Grangemouth Dockyard Company

The Grangemouth Dockyard Company was a British shipbuilding and ship repair firm located at Grangemouth, on the Firth of Forth, Scotland.


The company was established in Grangemouth by William Miller and Samuel Popham Jackson in 1885.[1] SS Vaitarna was the first ship constructed by the company. In 1887 the yard was visited by Andrew Carnegie and his new wife Louise.[2] While there they witnessed the christening and launch of the Mexican steamer Tabasqueño, after which Carnegie gave a speech at the luncheon that followed.[2] The company acquired another two yards in 1888, located in Alloa and Ardrossan. This was followed by the acquisition of a yard in Greenock in 1900, and the merging of the company with the pre-existing Greenock Dockyard Company.[1] After eight years the company was incorporated as the Greenock & Grangemouth Dockyard Co.[3] The Greenock yard was then sold to Cayzer, Irvine & Company, the operators of the Clan Line, in 1918. In 1920 the Greenock yard was itself incorporated as the Greenock Dockyard Co Ltd, while upon the split in 1918 the Grangemouth-based yard became the Grangemouth Dockyard Co Ltd.[1][3] The company continued to build merchant ships and some naval vessels during the Second World War, eventually producing 31 new ships during the war.[4] 14 of the ships present at the Normandy Landings had been built at Grangemouth, while another 44 were repaired there.[4] The facilities were also used to repair and maintain submarines of the Royal Netherlands Navy.[4]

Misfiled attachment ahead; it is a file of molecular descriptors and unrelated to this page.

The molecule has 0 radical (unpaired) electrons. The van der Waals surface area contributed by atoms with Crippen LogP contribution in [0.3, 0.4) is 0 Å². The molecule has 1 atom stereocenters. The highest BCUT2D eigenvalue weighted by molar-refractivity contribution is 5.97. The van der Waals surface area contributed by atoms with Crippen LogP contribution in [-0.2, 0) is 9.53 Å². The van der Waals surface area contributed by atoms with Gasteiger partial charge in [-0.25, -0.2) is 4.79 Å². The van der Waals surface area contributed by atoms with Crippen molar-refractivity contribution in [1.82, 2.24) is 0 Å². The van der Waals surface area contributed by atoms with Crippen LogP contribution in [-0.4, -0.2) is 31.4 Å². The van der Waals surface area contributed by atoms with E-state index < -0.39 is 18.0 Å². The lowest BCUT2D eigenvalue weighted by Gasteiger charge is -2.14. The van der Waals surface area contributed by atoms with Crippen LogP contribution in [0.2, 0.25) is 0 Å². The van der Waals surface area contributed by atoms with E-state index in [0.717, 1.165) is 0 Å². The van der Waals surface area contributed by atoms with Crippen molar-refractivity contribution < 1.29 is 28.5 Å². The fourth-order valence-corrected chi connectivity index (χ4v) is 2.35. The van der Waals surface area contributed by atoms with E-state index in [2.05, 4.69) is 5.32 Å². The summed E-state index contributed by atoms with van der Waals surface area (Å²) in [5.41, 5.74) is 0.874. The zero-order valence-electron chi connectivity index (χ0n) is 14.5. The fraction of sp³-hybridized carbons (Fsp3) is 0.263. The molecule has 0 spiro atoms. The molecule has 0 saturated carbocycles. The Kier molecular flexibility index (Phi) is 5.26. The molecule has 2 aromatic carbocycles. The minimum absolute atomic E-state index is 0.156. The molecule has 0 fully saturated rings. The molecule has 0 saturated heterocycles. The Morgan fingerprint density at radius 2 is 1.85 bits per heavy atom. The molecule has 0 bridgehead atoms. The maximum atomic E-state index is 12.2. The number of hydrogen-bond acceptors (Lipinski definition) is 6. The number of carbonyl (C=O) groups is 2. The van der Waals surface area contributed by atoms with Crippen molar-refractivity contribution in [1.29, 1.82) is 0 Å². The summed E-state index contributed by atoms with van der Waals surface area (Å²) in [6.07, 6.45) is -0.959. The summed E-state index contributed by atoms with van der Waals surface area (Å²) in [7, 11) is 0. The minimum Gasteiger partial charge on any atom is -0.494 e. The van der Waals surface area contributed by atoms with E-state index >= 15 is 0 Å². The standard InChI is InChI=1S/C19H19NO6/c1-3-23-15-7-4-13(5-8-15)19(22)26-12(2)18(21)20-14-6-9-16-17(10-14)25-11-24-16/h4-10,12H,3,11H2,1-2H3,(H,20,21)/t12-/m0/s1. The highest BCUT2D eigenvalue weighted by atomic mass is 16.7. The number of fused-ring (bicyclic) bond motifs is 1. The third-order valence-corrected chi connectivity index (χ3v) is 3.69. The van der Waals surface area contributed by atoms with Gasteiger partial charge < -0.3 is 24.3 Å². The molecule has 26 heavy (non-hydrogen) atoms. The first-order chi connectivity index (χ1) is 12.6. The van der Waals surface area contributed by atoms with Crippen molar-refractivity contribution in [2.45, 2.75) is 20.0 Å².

The company continued to operate after the war, becoming part of Swan Hunter in 1967.[1] The company ceased building ships in 1972, thereafter concentrating solely on ship repair.[1] With the large scale nationalisation of British shipbuilding in the late 1970s Swan Hunter became part of British Shipbuilders, with the Grangemouth Dockyard Company as a subsidiary. The winding up of operations in the 1980s saw the re-emergence of the Grangemouth Dockyard Company as a private concern in 1984, but it was subsequently liquidated in 1987.[1]

Records and documents relating to the company and its activities are held by the National Archives of Scotland, and Falkirk Museums.[1]


  1. "Ship making, shipping industry, marine engines" (PDF). Falkirk Council Cultural Services. Archived from the original (PDF) on 3 June 2011. Retrieved 6 January 2009.
  2. Nasaw. Andrew Carnegie. p. 307.
  3. "Records of Greenock Dockyard Co Ltd". Glasgow University Archive Services. Retrieved 6 January 2009.
  4. "History of Grangemouth". Scottish Studies Foundation. Retrieved 6 January 2009.


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